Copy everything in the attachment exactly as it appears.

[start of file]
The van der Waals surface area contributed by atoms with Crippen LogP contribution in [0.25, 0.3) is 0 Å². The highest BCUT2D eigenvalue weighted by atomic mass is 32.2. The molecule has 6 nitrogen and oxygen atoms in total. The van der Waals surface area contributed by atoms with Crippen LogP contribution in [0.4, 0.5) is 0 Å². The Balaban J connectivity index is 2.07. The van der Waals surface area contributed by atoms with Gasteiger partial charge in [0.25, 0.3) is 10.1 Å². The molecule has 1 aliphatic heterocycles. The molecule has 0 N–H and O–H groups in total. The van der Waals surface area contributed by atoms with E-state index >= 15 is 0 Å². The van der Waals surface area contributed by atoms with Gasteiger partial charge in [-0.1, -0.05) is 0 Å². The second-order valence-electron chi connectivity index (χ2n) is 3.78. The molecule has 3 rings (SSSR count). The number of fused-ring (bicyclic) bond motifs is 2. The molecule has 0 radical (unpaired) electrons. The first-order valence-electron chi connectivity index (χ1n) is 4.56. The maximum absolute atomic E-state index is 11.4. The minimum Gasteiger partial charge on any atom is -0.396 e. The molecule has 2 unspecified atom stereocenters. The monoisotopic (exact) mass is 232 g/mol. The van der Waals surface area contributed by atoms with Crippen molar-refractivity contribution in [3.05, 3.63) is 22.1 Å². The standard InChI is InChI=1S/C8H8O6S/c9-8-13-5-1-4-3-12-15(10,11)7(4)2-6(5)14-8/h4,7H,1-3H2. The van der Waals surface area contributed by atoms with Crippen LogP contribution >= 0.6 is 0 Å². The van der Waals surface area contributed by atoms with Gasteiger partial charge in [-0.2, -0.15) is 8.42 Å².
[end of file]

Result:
The van der Waals surface area contributed by atoms with Crippen LogP contribution in [0.25, 0.3) is 0 Å². The highest BCUT2D eigenvalue weighted by atomic mass is 32.2. The molecule has 6 nitrogen and oxygen atoms in total. The van der Waals surface area contributed by atoms with Crippen LogP contribution in [0.4, 0.5) is 0 Å². The Balaban J connectivity index is 2.07. The van der Waals surface area contributed by atoms with Gasteiger partial charge in [0.25, 0.3) is 10.1 Å². The molecule has 1 aliphatic heterocycles. The molecule has 0 N–H and O–H groups in total. The van der Waals surface area contributed by atoms with E-state index >= 15 is 0 Å². The van der Waals surface area contributed by atoms with Gasteiger partial charge in [-0.1, -0.05) is 0 Å². The second-order valence-electron chi connectivity index (χ2n) is 3.78. The molecule has 3 rings (SSSR count). The number of fused-ring (bicyclic) bond motifs is 2. The molecule has 0 radical (unpaired) electrons. The first-order valence-electron chi connectivity index (χ1n) is 4.56. The maximum absolute atomic E-state index is 11.4. The minimum Gasteiger partial charge on any atom is -0.396 e. The molecule has 2 unspecified atom stereocenters. The monoisotopic (exact) mass is 232 g/mol. The van der Waals surface area contributed by atoms with Crippen molar-refractivity contribution in [3.05, 3.63) is 22.1 Å². The standard InChI is InChI=1S/C8H8O6S/c9-8-13-5-1-4-3-12-15(10,11)7(4)2-6(5)14-8/h4,7H,1-3H2. The van der Waals surface area contributed by atoms with Crippen LogP contribution >= 0.6 is 0 Å². The van der Waals surface area contributed by atoms with Gasteiger partial charge in [-0.2, -0.15) is 8.42 Å².